by Mary Yount
Carrboro residents might be in for a louder wake-up call. The Board of Aldermen is considering revising the law who can raise chickens.
At the end of Pleasant Drive in Carrboro, you will find Bolin Creek Coop, a co-op that is part of the non-profit Weaver Community Housing Association.
The yard in the middle of the housing area contains a vegetable garden, plenty of foliage, and a chicken coop.
Laurin Gioglio has lived at the co-op for a year and says that the chickens have been there for three.
“Each apartment has to take care of them on a day,” Gioglio said. “So, that involves coming out here early in the morning when the sun comes up and letting them out of the coop, and making sure that they have water and dry food. Picking up the eggs at the end of the day, and the around sunset we’re supposed to come and close them up.”
With over 10,000 square feet, the co-op property is within the guidelines on chicken-keeping within Carrboro town limits; however, Alderwoman Bethany Chaney wants to allow chicken ownership for people who do not live on that much property.
“We recently had a resident appeal and really begged the question, ‘why is 10,000 square feet the number? ‘What’s the magic number there?’” Chaney said.
Upon investigating the question, the Board found that there was no concrete reason behind the law.
“It made sense for us to start thinking a little bit more about the chicken ordinance and make sure that it has standards that are meaningful in it,” Chaney said.
Alderman Damon Seils says the Board is largely in favor of altering the ordinance and is looking at the best way to go about it.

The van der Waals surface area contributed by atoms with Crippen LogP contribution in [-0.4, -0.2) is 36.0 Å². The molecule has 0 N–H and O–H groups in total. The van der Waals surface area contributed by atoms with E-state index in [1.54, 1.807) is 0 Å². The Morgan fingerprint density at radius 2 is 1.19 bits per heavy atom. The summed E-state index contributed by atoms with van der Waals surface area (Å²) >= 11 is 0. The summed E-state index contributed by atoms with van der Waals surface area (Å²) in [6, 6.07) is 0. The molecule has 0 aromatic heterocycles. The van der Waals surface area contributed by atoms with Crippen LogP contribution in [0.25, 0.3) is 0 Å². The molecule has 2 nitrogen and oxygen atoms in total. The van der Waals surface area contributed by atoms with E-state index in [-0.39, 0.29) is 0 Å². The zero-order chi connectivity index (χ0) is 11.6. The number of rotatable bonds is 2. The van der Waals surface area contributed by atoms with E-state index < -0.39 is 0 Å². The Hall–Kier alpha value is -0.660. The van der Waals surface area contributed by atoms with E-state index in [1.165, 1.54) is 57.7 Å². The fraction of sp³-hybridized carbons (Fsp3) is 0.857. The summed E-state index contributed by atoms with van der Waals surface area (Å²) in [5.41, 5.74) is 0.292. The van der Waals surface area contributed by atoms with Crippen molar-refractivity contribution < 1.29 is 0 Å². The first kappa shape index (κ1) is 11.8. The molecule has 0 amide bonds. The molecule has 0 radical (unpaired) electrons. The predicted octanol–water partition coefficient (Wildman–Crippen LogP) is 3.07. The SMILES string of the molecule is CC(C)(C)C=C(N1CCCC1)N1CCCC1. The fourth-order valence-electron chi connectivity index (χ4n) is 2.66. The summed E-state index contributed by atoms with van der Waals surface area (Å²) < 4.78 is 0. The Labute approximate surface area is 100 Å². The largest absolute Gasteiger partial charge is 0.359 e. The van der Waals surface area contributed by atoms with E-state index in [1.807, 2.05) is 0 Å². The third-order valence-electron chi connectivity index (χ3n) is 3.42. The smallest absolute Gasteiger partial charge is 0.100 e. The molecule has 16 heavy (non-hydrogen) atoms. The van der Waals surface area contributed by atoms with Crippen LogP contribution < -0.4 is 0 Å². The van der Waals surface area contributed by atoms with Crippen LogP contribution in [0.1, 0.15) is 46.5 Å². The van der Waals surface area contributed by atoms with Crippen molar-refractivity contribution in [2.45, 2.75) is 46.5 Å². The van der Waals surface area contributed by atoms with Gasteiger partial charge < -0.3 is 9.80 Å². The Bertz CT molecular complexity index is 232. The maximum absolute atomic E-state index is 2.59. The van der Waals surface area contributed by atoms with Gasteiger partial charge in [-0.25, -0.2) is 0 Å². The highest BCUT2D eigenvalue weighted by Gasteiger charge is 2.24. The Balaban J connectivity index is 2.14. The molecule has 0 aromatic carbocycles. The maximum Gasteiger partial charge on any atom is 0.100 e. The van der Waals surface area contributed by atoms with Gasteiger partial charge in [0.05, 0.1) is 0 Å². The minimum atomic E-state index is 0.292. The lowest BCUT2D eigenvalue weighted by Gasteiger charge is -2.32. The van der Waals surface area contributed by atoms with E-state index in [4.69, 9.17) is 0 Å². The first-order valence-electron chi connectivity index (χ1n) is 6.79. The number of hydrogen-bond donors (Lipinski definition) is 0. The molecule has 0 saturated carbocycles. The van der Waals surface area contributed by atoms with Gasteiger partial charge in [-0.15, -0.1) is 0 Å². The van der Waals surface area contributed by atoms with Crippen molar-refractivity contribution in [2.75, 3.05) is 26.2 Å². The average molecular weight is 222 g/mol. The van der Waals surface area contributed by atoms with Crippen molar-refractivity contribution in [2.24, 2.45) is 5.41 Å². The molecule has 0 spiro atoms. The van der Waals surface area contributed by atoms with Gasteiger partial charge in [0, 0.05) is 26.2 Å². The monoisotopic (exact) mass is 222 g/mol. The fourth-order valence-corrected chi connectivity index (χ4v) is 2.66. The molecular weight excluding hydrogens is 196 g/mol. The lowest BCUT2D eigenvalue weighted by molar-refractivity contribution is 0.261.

“We’re looking to see what other communities require around the keeping of chickens and whether there’s a better way to do it,” Seils said. “For example, instead of doing a minimum lot size, considering some other metric setback requirements or square footage requirements relating to the number of chickens.”
According to Alderwoman Chaney, the health and safety of the chickens and people living around them are the top priorities for the Board, along with resolving the issue as completely as possible.
“We want to make sure that we do a thorough job instead of just fix one problem and find out that another problem is being raised by the same issue,” Chaney said.
Back at the co-op, Gioglio said changing the law would be a good thing as long as people know what they’re getting into when they decide to raise chickens.
“It’s not like a pet,” Gioglio said. “They have complicated needs, and I wasn’t really fully aware of all of that when I first moved in here, just all the different things that they need. They can be quite enriching just by their presence, and the eggs are delicious, but they’re more than a pet.”
The Aldermen say they hope to reach a decision by the end of the year – and there’s little opposition to the change. That means this sound may soon become a bigger part of Carrboro.